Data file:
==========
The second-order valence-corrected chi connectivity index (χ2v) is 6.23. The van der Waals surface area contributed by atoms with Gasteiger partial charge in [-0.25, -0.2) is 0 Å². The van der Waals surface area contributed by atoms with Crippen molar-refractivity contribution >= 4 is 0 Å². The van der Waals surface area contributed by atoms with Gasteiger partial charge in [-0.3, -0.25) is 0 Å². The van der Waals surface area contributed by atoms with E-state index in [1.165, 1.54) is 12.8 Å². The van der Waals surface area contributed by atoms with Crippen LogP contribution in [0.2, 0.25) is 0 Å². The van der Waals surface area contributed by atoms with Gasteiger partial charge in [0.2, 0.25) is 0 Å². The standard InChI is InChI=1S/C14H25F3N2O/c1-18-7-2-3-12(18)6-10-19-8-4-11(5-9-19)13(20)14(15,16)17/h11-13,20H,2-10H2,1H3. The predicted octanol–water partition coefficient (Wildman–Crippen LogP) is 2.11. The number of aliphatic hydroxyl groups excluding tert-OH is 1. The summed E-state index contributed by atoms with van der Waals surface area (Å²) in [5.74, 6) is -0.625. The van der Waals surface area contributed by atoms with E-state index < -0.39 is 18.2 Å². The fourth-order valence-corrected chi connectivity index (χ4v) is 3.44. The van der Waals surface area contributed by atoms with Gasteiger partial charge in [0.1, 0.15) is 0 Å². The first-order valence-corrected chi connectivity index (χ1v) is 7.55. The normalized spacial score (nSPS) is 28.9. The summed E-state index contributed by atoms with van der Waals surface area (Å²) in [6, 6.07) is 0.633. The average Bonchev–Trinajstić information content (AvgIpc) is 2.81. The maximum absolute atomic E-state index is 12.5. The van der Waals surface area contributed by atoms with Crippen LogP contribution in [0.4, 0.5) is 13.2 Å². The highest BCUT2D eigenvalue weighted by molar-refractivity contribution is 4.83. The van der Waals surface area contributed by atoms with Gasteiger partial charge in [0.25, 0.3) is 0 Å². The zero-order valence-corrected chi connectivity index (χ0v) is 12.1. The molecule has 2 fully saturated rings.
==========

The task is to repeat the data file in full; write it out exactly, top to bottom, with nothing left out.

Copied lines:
The second-order valence-corrected chi connectivity index (χ2v) is 6.23. The van der Waals surface area contributed by atoms with Gasteiger partial charge in [-0.25, -0.2) is 0 Å². The van der Waals surface area contributed by atoms with Crippen molar-refractivity contribution >= 4 is 0 Å². The van der Waals surface area contributed by atoms with Gasteiger partial charge in [-0.3, -0.25) is 0 Å². The van der Waals surface area contributed by atoms with E-state index in [1.165, 1.54) is 12.8 Å². The van der Waals surface area contributed by atoms with Crippen LogP contribution in [0.2, 0.25) is 0 Å². The van der Waals surface area contributed by atoms with Gasteiger partial charge in [0.2, 0.25) is 0 Å². The standard InChI is InChI=1S/C14H25F3N2O/c1-18-7-2-3-12(18)6-10-19-8-4-11(5-9-19)13(20)14(15,16)17/h11-13,20H,2-10H2,1H3. The predicted octanol–water partition coefficient (Wildman–Crippen LogP) is 2.11. The number of aliphatic hydroxyl groups excluding tert-OH is 1. The summed E-state index contributed by atoms with van der Waals surface area (Å²) in [5.74, 6) is -0.625. The van der Waals surface area contributed by atoms with E-state index < -0.39 is 18.2 Å². The fourth-order valence-corrected chi connectivity index (χ4v) is 3.44. The van der Waals surface area contributed by atoms with Gasteiger partial charge in [0.1, 0.15) is 0 Å². The first-order valence-corrected chi connectivity index (χ1v) is 7.55. The normalized spacial score (nSPS) is 28.9. The summed E-state index contributed by atoms with van der Waals surface area (Å²) in [6, 6.07) is 0.633. The average Bonchev–Trinajstić information content (AvgIpc) is 2.81. The maximum absolute atomic E-state index is 12.5. The van der Waals surface area contributed by atoms with Crippen LogP contribution in [0.4, 0.5) is 13.2 Å². The highest BCUT2D eigenvalue weighted by molar-refractivity contribution is 4.83. The van der Waals surface area contributed by atoms with Gasteiger partial charge in [0.25, 0.3) is 0 Å². The zero-order valence-corrected chi connectivity index (χ0v) is 12.1. The molecule has 2 fully saturated rings.